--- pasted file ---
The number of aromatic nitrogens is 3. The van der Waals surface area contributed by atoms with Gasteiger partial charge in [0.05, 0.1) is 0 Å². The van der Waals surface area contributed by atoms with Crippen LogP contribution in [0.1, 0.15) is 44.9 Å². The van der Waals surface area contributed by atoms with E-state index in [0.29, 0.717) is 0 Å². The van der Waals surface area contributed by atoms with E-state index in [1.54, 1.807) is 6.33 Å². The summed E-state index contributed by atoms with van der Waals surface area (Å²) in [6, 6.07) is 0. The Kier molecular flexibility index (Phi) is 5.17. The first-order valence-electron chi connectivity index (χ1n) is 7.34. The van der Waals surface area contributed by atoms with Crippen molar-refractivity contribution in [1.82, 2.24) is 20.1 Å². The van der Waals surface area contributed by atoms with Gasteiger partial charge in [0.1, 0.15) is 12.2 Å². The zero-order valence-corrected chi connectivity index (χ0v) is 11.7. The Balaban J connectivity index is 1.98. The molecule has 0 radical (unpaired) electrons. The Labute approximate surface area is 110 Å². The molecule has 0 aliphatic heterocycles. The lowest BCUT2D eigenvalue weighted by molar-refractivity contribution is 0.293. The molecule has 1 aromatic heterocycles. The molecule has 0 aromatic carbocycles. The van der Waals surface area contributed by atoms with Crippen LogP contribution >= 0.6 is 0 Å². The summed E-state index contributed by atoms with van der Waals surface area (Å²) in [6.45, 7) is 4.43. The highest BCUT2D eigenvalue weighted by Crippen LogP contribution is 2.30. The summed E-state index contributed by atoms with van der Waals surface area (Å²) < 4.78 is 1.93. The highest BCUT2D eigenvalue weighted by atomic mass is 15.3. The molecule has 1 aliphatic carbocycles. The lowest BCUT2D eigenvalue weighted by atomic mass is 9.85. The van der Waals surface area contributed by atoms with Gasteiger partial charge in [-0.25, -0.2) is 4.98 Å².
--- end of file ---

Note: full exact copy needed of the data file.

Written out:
The number of aromatic nitrogens is 3. The van der Waals surface area contributed by atoms with Gasteiger partial charge in [0.05, 0.1) is 0 Å². The van der Waals surface area contributed by atoms with Crippen LogP contribution in [0.1, 0.15) is 44.9 Å². The van der Waals surface area contributed by atoms with E-state index in [0.29, 0.717) is 0 Å². The van der Waals surface area contributed by atoms with E-state index in [1.54, 1.807) is 6.33 Å². The summed E-state index contributed by atoms with van der Waals surface area (Å²) in [6, 6.07) is 0. The Kier molecular flexibility index (Phi) is 5.17. The first-order valence-electron chi connectivity index (χ1n) is 7.34. The van der Waals surface area contributed by atoms with Crippen molar-refractivity contribution in [1.82, 2.24) is 20.1 Å². The van der Waals surface area contributed by atoms with Gasteiger partial charge in [0.1, 0.15) is 12.2 Å². The zero-order valence-corrected chi connectivity index (χ0v) is 11.7. The Balaban J connectivity index is 1.98. The molecule has 0 radical (unpaired) electrons. The Labute approximate surface area is 110 Å². The molecule has 0 aliphatic heterocycles. The lowest BCUT2D eigenvalue weighted by molar-refractivity contribution is 0.293. The molecule has 1 aromatic heterocycles. The molecule has 0 aromatic carbocycles. The van der Waals surface area contributed by atoms with Crippen LogP contribution >= 0.6 is 0 Å². The summed E-state index contributed by atoms with van der Waals surface area (Å²) in [6.45, 7) is 4.43. The highest BCUT2D eigenvalue weighted by Crippen LogP contribution is 2.30. The summed E-state index contributed by atoms with van der Waals surface area (Å²) < 4.78 is 1.93. The highest BCUT2D eigenvalue weighted by atomic mass is 15.3. The molecule has 1 aliphatic carbocycles. The lowest BCUT2D eigenvalue weighted by atomic mass is 9.85. The van der Waals surface area contributed by atoms with Gasteiger partial charge in [-0.25, -0.2) is 4.98 Å².